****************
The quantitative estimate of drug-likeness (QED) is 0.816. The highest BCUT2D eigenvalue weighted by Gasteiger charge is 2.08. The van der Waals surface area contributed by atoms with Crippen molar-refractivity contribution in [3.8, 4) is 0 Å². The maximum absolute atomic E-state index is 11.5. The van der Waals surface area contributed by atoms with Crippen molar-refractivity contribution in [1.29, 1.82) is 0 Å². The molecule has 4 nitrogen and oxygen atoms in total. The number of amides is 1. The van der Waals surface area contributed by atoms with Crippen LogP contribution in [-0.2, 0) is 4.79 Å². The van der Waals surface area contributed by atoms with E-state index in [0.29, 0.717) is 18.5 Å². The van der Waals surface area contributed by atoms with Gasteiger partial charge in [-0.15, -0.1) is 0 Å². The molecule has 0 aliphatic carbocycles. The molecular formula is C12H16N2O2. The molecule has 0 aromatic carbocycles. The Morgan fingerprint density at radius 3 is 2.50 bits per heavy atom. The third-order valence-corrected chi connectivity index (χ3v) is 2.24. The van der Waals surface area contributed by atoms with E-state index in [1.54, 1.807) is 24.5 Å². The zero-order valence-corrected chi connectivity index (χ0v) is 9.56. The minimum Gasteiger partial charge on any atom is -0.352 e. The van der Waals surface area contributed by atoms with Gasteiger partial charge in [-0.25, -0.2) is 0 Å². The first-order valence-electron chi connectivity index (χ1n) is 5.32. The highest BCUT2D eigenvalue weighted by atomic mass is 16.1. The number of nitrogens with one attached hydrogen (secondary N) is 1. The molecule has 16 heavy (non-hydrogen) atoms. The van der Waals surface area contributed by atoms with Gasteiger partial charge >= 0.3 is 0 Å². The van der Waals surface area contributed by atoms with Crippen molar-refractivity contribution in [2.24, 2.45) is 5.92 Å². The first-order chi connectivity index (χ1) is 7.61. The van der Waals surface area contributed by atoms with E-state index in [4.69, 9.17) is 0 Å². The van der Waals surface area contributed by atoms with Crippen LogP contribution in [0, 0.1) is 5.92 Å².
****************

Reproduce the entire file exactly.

The quantitative estimate of drug-likeness (QED) is 0.816. The highest BCUT2D eigenvalue weighted by Gasteiger charge is 2.08. The van der Waals surface area contributed by atoms with Crippen molar-refractivity contribution in [3.8, 4) is 0 Å². The maximum absolute atomic E-state index is 11.5. The van der Waals surface area contributed by atoms with Crippen molar-refractivity contribution in [1.29, 1.82) is 0 Å². The molecule has 4 nitrogen and oxygen atoms in total. The number of amides is 1. The van der Waals surface area contributed by atoms with Crippen LogP contribution in [-0.2, 0) is 4.79 Å². The van der Waals surface area contributed by atoms with E-state index in [0.29, 0.717) is 18.5 Å². The van der Waals surface area contributed by atoms with Gasteiger partial charge in [-0.15, -0.1) is 0 Å². The molecule has 0 aliphatic carbocycles. The molecular formula is C12H16N2O2. The molecule has 0 aromatic carbocycles. The Morgan fingerprint density at radius 3 is 2.50 bits per heavy atom. The third-order valence-corrected chi connectivity index (χ3v) is 2.24. The van der Waals surface area contributed by atoms with E-state index in [1.54, 1.807) is 24.5 Å². The zero-order valence-corrected chi connectivity index (χ0v) is 9.56. The minimum Gasteiger partial charge on any atom is -0.352 e. The van der Waals surface area contributed by atoms with Gasteiger partial charge in [-0.25, -0.2) is 0 Å². The first-order valence-electron chi connectivity index (χ1n) is 5.32. The highest BCUT2D eigenvalue weighted by atomic mass is 16.1. The number of nitrogens with one attached hydrogen (secondary N) is 1. The molecule has 16 heavy (non-hydrogen) atoms. The van der Waals surface area contributed by atoms with Gasteiger partial charge >= 0.3 is 0 Å². The van der Waals surface area contributed by atoms with Crippen molar-refractivity contribution in [2.24, 2.45) is 5.92 Å². The first-order chi connectivity index (χ1) is 7.61. The van der Waals surface area contributed by atoms with E-state index in [4.69, 9.17) is 0 Å². The van der Waals surface area contributed by atoms with Crippen LogP contribution in [0, 0.1) is 5.92 Å².